UK navy seizes more than $20 million worth of illicit drugs in Gulf of Oman

663kg of heroin, 87kg of methamphetamine and 291kg of hashish and marijuana seized



Image used for illustrative purpose. HMS Montrose accompanying merchant vessels in the Gulf. (Photo: AFP)
Image used for illustrative purpose. HMS Montrose accompanying merchant vessels in the Gulf. (Photo: AFP)

By Prasun Sonwalkar

Published: Mon 24 Jan 2022, 4:53 PM

HMS Montrose, a Royal Navy ship operating as part of the Combined Maritime Forces – a multi-national maritime partnership to counter illicit non-state actors – has seized over 1 tonne of illicit drugs in the Gulf of Oman worth almost $20 million, officials said on Monday.

In an operation lasting almost 10 hours, a team from the warship boarded a suspect in international waters off the coast of Oman and seized 663kg of heroin, 87kg of methamphetamine and 291kg of hashish and marijuana.

This is the largest Royal Navy drugs bust since HMS Montrose seized 2.4 tonnes of illicit substances in the Arabian Sea last year, the officials added.

A Navy team including Royal Marines approached the small vessel on two Rigid Hulled Inflatable Boats before securing and searching the vessel. The illicit substances were then brought back to HMS Montrose for analysis and destroyed.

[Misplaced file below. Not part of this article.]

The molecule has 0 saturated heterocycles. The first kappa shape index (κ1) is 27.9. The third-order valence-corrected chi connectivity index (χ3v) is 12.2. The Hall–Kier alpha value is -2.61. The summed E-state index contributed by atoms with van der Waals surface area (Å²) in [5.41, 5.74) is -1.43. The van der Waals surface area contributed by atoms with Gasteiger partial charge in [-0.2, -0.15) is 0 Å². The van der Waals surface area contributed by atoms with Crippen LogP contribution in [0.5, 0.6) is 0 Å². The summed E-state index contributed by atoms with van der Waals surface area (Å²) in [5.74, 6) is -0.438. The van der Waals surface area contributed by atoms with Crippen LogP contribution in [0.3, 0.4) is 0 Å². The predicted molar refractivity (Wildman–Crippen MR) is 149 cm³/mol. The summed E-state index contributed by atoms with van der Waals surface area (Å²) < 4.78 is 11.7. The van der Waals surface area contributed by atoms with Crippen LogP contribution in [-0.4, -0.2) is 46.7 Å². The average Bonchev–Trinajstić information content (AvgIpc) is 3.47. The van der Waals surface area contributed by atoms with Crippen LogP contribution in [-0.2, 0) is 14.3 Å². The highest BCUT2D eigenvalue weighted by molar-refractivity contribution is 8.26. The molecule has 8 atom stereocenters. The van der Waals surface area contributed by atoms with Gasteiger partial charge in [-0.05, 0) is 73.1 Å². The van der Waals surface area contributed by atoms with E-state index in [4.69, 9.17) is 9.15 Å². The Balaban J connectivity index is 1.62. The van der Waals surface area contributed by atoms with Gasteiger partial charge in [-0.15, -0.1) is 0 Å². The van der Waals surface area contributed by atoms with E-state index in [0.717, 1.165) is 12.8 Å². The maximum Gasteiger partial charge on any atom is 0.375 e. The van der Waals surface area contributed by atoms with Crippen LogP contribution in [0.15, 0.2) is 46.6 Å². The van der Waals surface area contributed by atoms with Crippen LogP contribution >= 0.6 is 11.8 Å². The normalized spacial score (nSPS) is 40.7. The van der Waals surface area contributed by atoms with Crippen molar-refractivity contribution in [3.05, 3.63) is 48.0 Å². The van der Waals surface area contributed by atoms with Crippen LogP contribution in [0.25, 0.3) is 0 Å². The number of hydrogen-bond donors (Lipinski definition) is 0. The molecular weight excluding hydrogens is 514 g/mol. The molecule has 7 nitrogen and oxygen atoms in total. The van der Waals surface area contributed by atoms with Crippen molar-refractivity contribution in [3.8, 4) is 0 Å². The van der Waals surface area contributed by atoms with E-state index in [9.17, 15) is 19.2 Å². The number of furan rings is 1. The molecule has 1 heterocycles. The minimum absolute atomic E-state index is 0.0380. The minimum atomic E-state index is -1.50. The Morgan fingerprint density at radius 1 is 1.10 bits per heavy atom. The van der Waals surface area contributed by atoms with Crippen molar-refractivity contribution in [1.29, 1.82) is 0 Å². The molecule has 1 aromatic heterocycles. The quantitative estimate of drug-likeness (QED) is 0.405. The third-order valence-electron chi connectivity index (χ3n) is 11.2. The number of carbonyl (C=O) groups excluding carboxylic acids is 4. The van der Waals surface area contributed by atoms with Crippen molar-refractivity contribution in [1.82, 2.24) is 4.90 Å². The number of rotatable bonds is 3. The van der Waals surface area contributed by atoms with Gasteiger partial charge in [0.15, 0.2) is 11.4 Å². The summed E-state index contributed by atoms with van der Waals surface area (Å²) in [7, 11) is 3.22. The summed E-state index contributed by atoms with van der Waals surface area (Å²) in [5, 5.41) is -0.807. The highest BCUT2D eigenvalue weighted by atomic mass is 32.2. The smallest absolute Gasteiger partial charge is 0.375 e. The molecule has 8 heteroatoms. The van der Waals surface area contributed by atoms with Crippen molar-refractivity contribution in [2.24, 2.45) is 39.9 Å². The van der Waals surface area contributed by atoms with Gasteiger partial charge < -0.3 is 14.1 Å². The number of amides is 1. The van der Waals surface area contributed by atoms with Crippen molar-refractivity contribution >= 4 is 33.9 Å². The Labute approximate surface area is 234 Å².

The operation has prevented a large amount of illicit drugs from potentially reaching the UK and being sold on British streets. Organised criminals, often associated with the funding of terrorism, have also been denied a source of income.

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Defence Secretary Ben Wallace said: “The Royal Navy continue to step forward with our partners in the Combined Maritime Forces to stamp out the smuggling of illegal substances. As a result of this successful bust, our streets our safer and have choked off a huge source of finance to international organised crime groups”.

HMS Montrose has been deployed to the region since early 2019, actively supporting maritime security operations and multi-national task forces in the Middle East, and protecting the interests of the United Kingdom and its allies.

The warship regularly works alongside international partners which make up the 34-nation coalition CMF, which was led by the Royal New Zealand Navy at the time of the drugs bust. The leadership role has now passed to the Pakistan Navy.


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